On 4 July 2020, 15-year-old Kiarna Bowman was riding her motorbike on the family property when the back tire blew out making her lose control and crash, hitting her head hard on the ground, the impact knocking her unconscious. Her two brothers were close by and noticed she was not moving. 9-year-old Nathan ran to get mum, Carmel and 14-year-old Tom raced to be by Kiarna’s side.
NSW Ambulance was called and due to the access on the property, the Rescue Helicopter was dispatched. The helicopter landed on the property, Kiarna was treated by the critical care team and then transferred to Gold Coast University Hospital.
Kiarna was placed into a coma due to her head injury. Surgery was performed of which her skull was cut to clear a blood clot that was forming from under it. Kiarna also had fractures in her spine that fortunately did not cause any long term paralysis.
After her recovering from her surgeries, approximately 3 weeks from her accident, Kiarna was transferred to Brisbane to start her rehabilitation. Exercises specific to balance were the focus plus building strength in her legs, improving motor function and speech work. Astoundingly a week after treatment she was well enough to return home.
Kiarna had just moved into a new room at home and this caused some confusion as she returned, still struggling a little with some cognitive functions. To add to that she also had just started at a new school and would often become confused trying to remember everyday things. Her return to school was just for a couple of hours per day and built over the weeks. Kiarna will complete year 10 this year.
Kiarna’s strength is building every day as she is keen to hop on her motorbike again but knows this won’t be for a little while yet.
Kiarna, like many of our Rescue Club member, does not remember her ride in the helicopter and was in awe on how big the AW139 was when she visited the Lismore Helibase in October. Kiarna also had the opportunity to meet the paramedic who was part of her mission on base, Rolan Murcott.
Kiarna is one of 7 siblings, with 6 brothers and is one of 2 sisters. Her mum Carmel certainly has a lot on her hands and Kiarna has asked her mum to make one promise to her; that if she gets to ride in a helicopter again, “no matter what, just wake me up”.
On 23 November 2017, Scott Jones was at work at the Lismore Turf Club tidying the downstairs catering room for an upcoming event. The room had previously been closed and he noticed an off smell but didn’t think anything of it. A smoker at the time, Scott went to light a cigarette. The room flashed orange; the light had ignited a slow gas leak that had filled the room, causing an explosion and then fire.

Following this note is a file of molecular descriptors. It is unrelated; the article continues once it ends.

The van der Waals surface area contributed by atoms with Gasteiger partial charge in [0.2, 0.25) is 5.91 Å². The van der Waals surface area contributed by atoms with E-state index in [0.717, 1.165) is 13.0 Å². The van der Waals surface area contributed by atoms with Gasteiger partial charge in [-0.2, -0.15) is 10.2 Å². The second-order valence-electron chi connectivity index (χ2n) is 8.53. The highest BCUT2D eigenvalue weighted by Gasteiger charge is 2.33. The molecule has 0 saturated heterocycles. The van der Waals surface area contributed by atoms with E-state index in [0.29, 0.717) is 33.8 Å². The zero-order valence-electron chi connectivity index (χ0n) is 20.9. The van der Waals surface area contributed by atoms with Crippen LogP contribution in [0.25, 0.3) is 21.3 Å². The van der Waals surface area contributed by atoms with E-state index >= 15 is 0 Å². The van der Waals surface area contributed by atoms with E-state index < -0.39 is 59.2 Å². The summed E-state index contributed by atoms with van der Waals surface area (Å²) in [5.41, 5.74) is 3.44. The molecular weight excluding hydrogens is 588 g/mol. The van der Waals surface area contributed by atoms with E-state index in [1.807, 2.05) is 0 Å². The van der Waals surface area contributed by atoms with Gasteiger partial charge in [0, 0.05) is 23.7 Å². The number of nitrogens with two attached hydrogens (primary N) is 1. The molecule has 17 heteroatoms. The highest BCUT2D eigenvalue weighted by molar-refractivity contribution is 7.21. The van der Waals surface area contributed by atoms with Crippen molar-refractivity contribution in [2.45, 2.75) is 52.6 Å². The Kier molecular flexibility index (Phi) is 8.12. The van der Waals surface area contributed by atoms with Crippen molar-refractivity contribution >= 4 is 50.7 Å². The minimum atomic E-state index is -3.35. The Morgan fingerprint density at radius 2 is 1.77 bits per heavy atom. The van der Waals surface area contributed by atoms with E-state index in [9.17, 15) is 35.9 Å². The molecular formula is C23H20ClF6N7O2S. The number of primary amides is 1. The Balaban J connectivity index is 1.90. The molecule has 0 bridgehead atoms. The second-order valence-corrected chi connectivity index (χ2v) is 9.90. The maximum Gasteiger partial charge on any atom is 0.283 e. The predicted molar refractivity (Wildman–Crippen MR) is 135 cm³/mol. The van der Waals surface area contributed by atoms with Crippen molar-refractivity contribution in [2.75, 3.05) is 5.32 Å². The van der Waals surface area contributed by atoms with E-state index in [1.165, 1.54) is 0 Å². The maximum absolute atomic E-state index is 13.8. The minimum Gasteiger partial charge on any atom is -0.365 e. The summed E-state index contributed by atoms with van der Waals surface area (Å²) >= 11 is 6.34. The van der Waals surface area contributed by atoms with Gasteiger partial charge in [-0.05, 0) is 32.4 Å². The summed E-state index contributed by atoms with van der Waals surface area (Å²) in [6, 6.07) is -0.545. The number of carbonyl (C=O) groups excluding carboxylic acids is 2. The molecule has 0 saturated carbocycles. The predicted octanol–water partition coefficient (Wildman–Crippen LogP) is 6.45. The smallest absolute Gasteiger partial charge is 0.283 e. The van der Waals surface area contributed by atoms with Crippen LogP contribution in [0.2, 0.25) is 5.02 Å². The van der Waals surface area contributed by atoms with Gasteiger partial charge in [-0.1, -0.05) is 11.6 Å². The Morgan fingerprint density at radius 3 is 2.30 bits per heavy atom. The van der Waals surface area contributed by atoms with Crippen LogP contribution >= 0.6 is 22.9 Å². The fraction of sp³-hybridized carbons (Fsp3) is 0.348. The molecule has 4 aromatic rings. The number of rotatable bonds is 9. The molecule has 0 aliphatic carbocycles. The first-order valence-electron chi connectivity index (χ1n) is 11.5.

Scott was in the middle of the fire his clothes alight and skin melting under the intense heat. Reacting quickly, still unable to see, Scott dropped to the floor and felt for the door, pushed it open to escape. Scott tore his burning shirt away from his body and ran to the jockey rooms. Reaching for his keys in his pocket, skin tore away from his hands. Using the keys to unlock the jockey room Scott turned on the shower and called for help.
The trainers and jockeys had heard the large explosion as it rang out across the Turf Club and come running to find if anyone was hurt. Originally thinking that Scott was still in the room, they were relieved for a moment to find him under the shower. An ambulance had already been called and Scott looked down to see his legs were expanding of which he thought they were filling with water, however, they were reacting the burns he had sustained.
Scott was already thinking about going to hospital of which his wife Liz was a mid-wife. Phone calls started going out to get in touch with her.
When the ambulance arrived Scott was wrapped in wet blankets and given ketamine for pain relief. Scott talked of how everything became pixelated for him as the drugs moved through his system. Transferred to Lismore Hospital by road ambulance Scott was no longer coherent, he could not speak or move but could still hear clearly.
Scott needed specialist treatment and there was a moment where he was about to be transferred to Sydney away from his family but instead the Lismore based helicopter became available to transfer him to Royal Brisbane Hospital. A better result for Scott’s family with the Queensland based hospital only being 2.5hrs away from Lismore rather than 12 hours to Sydney. This would make all the difference in Scott’s family being able to access him during recovery.